Jackendoff and His People

This week I re-read the Jackendoff’s parallel architecture piece. I have to admit that there are still parts of it that I cannot understand, but reading it one more time resolved questions that I had from last semester. Jackendoff and his students work outside of linguistic field as well, such as comics and music. I found the research on comic is very interesting. It is also very rewarding by reading Jackendoff’s original research on parallel architecture on linguistics and the research based on this original one.

In Jackendoff’s article, he proposes one basic and important point about human being’s language competence, that is the f-knowledge. He thinks that f-knowledge of language requires two components: (1) finite list of structural elements, such as lexicon; (2) finite set of combinatorial principles, such as grammars. As oppose to generative grammar which consider phonology and semantics as secondary components of language under syntax, Jackendoff argues that meaning is not secondary and the generatively of language doesn’t completely come from generatively of grammars and syntax. I found a very good quote from his article where he explains what is “meaning”: “It is the locus for the understanding of linguistic utterances in context, incorporating pragmatic considerations and ‘world knowledge’… it is the cognitive structure in terms of which reasoning and planning take place. That is, the hypothesized level of conceptual structure is intended as a theoretical counterpart of what common sense calls ‘meaning’.”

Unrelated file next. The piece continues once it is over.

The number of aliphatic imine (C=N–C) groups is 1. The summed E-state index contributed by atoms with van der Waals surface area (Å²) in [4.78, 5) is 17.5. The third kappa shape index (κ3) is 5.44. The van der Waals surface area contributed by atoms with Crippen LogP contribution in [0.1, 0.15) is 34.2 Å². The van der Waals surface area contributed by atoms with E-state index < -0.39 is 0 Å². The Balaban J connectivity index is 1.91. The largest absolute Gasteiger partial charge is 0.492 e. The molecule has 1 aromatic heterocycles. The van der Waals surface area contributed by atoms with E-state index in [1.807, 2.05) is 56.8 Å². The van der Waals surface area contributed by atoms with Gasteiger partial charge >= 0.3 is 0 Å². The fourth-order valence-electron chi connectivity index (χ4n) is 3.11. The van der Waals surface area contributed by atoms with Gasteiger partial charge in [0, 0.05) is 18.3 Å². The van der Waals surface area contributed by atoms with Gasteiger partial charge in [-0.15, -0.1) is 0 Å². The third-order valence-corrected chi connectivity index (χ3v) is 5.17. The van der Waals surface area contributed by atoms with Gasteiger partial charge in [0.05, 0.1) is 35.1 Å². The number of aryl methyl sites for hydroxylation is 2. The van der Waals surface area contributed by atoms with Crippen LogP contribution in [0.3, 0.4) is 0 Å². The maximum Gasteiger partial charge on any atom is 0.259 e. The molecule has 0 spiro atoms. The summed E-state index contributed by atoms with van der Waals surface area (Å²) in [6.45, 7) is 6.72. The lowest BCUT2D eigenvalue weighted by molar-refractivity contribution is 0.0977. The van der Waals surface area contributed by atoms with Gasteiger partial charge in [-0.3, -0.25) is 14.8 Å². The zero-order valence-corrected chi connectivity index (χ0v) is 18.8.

Here I want to talk about one more interesting research his student Neil Cohn did on sequential image comprehension. I think it is a very good illustration about how semantics and syntax work independently but correlates to each other. In his article The Limits of Time and Transitions: Challenges to Theories of Sequential Image Comprehension, Cohn talks about when juxtaposing two images, it often produces the illusory sense of time passing, as found in the visual language used in modern comic books. He found out that any linear panel-to-panel analysis or loosely defined principles of connection between sequential images are inadequate to explain people’s understanding, “Sequential image comprehension must be thought of the union of conceptual information that is grouped via unconscious hierarchic structures in the mind.”

It’s still hard to understand entirely his research but I got several interesting take away from his research. One of them is to see how he breaks down the elements of comics:

(1) moment-to-moment— between small increments of time

(2) action-to-action— between full ranges of actions

(3) subject-to subject— between characters or objects in a scene

(4) aspect-to-aspect— between aspects of a scene or an environment

(5) scene-to- scene— between different scenes

(6) non-sequitur— have no apparent meaningful relation

If you want to learn more about his research, here is his website, http://www.visuallanguagelab.com/vitae.html It is a good way to understand Jackendoff.